Upon my arrival in Cambodia, I am immediately called beautiful.
The compliment is given by a tuk-tuk driver and relayed through my friend Weh, who I am visiting for three weeks as part of a world tour. Given the thirty hours I’ve just spent in transit, the number of times I vomited while on the journey, and the way the heat has turned me into a human geyser that gushes sweat with every movement, the compliment can only be ascribed to one thing: I am white.
I don’t mean Caucasian. I mean white.
Thanks to my British and Scandinavian heritage, I match the snow on the ground from whence I came. People have been blinded when I remove my clothing at beaches. I have been mistaken for nude while wearing white clothing. If my skin were a paint chip, it would be somewhere between “blackboard chalk” and “sterilized skim milk.”
In Canada, my skin’s translucence invites concern about my health; in Cambodia it marks me as an attractive woman of leisure. While I am used to tans being associated with wealth and time spent lounging on a beach, here they are associated with poverty and time spent ankle-deep in paddy fields.
Here, it’s a good thing to have skin the color of bathtub caulking, so I’ve found where I belong.
In pursuit of beluga-whale-white skin, nearly every Cambodian man and woman uses skin whitening creams. Whitening agents are in soaps and cosmetics. Bottles promising lighter skin proliferate at drug and corner stores.
Being colour-you-wish-your-teeth-were-white saves me an incredible amount of money, as I do not need to buy these products. I thank my lucky stars for this blessing and find other ways to burn through the money I’ve saved, like crashing motorbikes into fences.
Weh serves as my tour guide throughout Cambodia. We visit the ocean, which glows at night with the movement of phosphorescent plankton, and drive through the countryside, where coconut trees line red dirt roads.
As Weh speaks Cambodian, he is obliged to engage in conversations about my whiteness wherever we go. Tuk-tuk drivers, elderly fruit vendors, and smiling masseuses are all interested in my skin, and they are all interested in talking to Weh about it.
Though I don’t speak the language, I quickly pick up enough to discern when Weh has informed whoever he is speaking to that where I’m from, it is dark skin that is desirable. Ergo, I am actually ugly.
This is the point in the conversation when the masseuses look at me and giggle, when I look at Weh and roll my eyes.
Regardless of what he says, I know I am particularly attractive because I am blessed with not only “squawking egret” skin, but also blonde hair falling somewhere between “pale flax” and “pancake batter.” My masseuse strokes my hair and murmurs, “Good, good.”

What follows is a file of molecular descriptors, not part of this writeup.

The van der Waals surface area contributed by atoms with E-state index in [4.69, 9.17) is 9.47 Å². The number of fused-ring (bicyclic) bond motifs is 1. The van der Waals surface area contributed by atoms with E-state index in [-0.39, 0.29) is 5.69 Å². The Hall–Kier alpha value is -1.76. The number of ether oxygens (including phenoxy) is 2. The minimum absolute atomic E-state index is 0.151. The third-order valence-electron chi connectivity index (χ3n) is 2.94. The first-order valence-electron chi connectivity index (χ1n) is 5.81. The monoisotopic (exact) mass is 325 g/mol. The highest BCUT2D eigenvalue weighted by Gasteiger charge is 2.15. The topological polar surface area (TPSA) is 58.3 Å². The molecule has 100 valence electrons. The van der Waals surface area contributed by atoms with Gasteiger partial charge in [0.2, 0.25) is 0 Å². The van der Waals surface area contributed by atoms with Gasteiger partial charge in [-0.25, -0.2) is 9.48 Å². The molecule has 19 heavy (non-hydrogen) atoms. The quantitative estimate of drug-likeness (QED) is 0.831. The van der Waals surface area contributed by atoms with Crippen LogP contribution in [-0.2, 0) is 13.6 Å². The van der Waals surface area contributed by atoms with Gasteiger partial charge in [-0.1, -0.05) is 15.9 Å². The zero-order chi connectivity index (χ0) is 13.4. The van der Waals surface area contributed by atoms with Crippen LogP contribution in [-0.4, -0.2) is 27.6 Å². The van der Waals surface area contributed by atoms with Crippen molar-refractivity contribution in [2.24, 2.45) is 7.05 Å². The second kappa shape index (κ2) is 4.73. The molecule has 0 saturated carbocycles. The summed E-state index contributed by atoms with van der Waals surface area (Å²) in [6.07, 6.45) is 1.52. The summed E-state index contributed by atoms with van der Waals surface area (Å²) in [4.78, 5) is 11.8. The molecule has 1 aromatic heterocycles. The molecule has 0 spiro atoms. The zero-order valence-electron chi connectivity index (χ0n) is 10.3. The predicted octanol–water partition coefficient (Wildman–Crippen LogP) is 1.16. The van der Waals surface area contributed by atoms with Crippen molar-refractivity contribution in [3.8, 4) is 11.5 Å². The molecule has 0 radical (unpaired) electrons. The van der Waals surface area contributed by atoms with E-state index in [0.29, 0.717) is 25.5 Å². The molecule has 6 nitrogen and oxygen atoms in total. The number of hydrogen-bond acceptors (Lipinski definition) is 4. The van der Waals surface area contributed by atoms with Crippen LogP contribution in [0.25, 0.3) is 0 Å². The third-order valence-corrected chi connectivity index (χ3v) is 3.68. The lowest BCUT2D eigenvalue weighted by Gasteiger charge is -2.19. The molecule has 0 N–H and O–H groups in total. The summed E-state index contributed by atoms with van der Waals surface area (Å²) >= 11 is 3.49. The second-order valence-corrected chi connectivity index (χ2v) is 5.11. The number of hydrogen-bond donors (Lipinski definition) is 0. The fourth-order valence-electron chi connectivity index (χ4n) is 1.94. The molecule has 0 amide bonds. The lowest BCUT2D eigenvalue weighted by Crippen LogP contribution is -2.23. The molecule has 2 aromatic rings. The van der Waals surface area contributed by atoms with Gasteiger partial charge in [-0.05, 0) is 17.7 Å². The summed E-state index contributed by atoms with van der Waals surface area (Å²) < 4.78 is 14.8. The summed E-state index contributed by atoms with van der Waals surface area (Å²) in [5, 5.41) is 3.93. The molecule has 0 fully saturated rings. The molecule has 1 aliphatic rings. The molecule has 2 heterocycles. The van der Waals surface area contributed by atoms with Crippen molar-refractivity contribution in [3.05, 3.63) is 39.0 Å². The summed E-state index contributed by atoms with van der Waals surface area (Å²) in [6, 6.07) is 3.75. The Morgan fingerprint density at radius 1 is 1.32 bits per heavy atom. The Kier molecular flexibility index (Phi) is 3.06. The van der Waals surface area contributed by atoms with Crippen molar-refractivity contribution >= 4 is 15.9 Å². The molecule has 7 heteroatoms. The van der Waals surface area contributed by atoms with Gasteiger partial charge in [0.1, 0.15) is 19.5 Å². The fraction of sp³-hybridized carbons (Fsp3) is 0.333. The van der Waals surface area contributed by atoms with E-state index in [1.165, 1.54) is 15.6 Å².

As Weh has dark skin, he is overcome with jealousy at this praise and masks his insecurity with what he thinks is humor. While the masseuse massages my legs, he asks her if she thinks I have a nice ass.
As if it is a question; I am ivory-tusk-white, so everything about my body is perfect.
Because Cambodia has taught me that pale is better, I am dismayed when a friend from back home sees a photo of me in the sunny country and comments that I look tanned.
This news is so unsettling that I flee to visit another friend in China. It’s January, and I am confident that if Beijing’s cold winter does not keep sunlight from my now “toasted marshmallow” skin, the smog will. Here, in this city where pollution is so thick it settles in my mouth, my skin will return to precious snow-goose-white.
I am willing to sacrifice my lungs for the sake of the greater good.
I spend a week in Beijing, with gloves on my hands and a hat on my head as I walk through icy streets. I visit the Great Wall on a rare clear day, its walls winding beneath an expansive blue sky. I stroll the grounds of the Summer Palace, under red lanterns marking Chinese New Year and over bridges crossing frozen lakes.
As I take in the sights, Asian tourists take in the sight of me. Numerous times I turn to find that a ten-inch camera lens is firmly fixed on me rather than the panoramic vistas of a World Heritage Site. While this is a bit jarring, it is heartening to know that my skin is still light enough to make me worthy of photos.
After a week in Beijing, I continue on to France. I walk briskly through the streets with my head down and a scarf pulled up around my neck, willing the sun to turn its gaze from me and the clouds to cast shadows over my head. Each time soft flurries fall from the sky, I breathe a sigh of relief.
My efforts at avoiding the sun are rewarded when, a week after arriving, I am asked if I am Swedish.
Success. The pigment has leached from my skin and I am again a virginal white.
No one will think I have spent time working in the rice paddies or lying on the beach, for my skin is Andalusian-horse-white, a pure elemental Platonic ideal to which all other whiteness can only aspire.
Allison Jane Smith is the editor-in-chief of WhyDev and a freelance writer and communications professional. She is a contributor to Beacon, and her work has been published in Matador, Killing the Buddha, and In/Words Magazine & Press. She currently lives in Cambodia. For more Allison, visit her website and follow her on Twitter at @asmithb.